In a cast of over 20 it would be impossible for me to mention everyone in detail but there are a few who deserve honorable mentions. Peter Wilkes perfectly captures the southern preacher and so brilliantly performs the final moments of the first act, raising the intensity level of the entire production. David Shoemaker serves a cool and aloof portrayal of reporter E.K. Hornbeck, bringing a naturalism to the show that exists as a great foil for the chaos that entraps the other characters. Matt Mitchell as Bertram Cates cuts to the core when he reveals the reason he stopped going to church in easily the most powerful moment of the show.
The direction by Sherrionne Brown was ably handled if not a little misguided. It seemed to me the majority of the focus went to developing the main few leads and guiding them to strong performances. While for the most part she succeeded in that, the creation of the world was lacking immensely. I had very little sense of the world they lived in and what the stakes were for this world with a teacher educating his students about evolution. Without the environment and the world firmly established, the full potential of the script was never fully realized. The best example of this would be in the courtroom scenes. Whenever the two lawyers started to get into a fight and establish tension they would almost immediately step out from behind their tables and come right center stage with each other toe to toe. This instantly cut all the dramatic tension they had created thus far. Not only should this break the rules and conventions of the world (lawyers cannot just come out from behind their tables to fight with each other every five minutes) it’s simply not interesting staging. It’s much more interesting to watch the internal work of characters pushing against the rules of the world than it is to watch them physically just do whatever they want.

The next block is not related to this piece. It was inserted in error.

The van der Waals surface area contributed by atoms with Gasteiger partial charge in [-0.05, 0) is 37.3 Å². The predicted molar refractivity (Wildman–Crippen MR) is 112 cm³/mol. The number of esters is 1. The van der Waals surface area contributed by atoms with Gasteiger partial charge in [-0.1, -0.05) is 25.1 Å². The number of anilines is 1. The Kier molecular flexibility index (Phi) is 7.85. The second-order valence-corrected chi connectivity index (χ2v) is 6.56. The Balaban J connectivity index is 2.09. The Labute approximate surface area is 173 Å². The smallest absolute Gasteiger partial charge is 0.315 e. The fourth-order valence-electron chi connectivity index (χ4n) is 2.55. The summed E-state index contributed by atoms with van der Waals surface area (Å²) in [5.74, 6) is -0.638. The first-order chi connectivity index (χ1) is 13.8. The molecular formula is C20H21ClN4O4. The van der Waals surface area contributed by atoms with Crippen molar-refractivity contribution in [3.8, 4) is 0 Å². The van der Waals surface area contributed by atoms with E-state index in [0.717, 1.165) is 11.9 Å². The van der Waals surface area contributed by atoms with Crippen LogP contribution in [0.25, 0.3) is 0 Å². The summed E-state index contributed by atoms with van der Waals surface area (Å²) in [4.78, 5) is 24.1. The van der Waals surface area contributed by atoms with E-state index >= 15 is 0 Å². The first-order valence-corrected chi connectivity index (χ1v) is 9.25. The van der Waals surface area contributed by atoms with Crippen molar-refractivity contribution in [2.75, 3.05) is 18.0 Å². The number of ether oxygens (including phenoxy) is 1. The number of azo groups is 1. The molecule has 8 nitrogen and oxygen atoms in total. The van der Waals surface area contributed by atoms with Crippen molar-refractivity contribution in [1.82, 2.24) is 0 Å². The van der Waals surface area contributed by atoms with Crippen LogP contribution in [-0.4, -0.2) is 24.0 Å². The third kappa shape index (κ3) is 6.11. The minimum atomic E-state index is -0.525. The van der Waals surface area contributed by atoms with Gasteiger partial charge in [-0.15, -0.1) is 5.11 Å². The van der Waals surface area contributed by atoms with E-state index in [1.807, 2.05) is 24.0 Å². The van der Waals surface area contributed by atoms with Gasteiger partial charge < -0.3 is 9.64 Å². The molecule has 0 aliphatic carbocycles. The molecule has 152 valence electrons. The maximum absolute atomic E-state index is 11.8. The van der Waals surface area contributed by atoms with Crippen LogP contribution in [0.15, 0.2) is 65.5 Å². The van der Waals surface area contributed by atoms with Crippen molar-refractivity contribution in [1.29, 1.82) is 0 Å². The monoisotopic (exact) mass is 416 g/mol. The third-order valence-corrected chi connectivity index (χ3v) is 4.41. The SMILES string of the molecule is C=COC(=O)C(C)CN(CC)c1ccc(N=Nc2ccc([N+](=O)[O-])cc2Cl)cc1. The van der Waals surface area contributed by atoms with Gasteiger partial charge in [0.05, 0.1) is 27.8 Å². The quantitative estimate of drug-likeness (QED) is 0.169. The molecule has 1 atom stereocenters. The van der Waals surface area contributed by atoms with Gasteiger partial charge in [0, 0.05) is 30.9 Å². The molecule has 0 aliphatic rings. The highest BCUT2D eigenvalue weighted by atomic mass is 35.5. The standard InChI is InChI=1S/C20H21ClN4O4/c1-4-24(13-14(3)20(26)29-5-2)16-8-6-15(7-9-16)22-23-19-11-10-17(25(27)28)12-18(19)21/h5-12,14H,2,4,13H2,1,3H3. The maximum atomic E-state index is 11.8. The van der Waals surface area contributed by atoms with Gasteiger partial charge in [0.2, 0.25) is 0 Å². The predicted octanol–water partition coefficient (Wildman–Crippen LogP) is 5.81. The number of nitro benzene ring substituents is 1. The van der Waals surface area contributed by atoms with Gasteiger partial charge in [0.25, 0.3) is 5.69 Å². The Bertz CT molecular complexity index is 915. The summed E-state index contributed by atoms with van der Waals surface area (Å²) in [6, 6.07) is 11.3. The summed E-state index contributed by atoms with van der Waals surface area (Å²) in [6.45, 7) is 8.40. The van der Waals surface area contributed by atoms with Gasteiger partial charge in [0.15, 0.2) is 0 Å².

The set design was well conceived but poorly executed. The painting of the courthouse and other buildings on the upstage wall seemed like a strong first draft but that the finishing touches still needed to be put on. The courtroom itself was well constructed: two tables, a witness stand, and a judge bench, all served their function although none of it was particularly outstanding.
SHOULD I STAY OR SHOULD I GO: Although for a play that should feel like the clash of the titans amidst a small town in crisis, but feels more like a simple story with dramatic moments that never quite reaches its potential, go see the show for the excellent performances by the lead cast. The script is also incredibly thought provoking, although a little outdated. (B)
Inherit the Wind runs at Vagabond Players through February 4th. Running time is two hours with one fifteen minute intermission.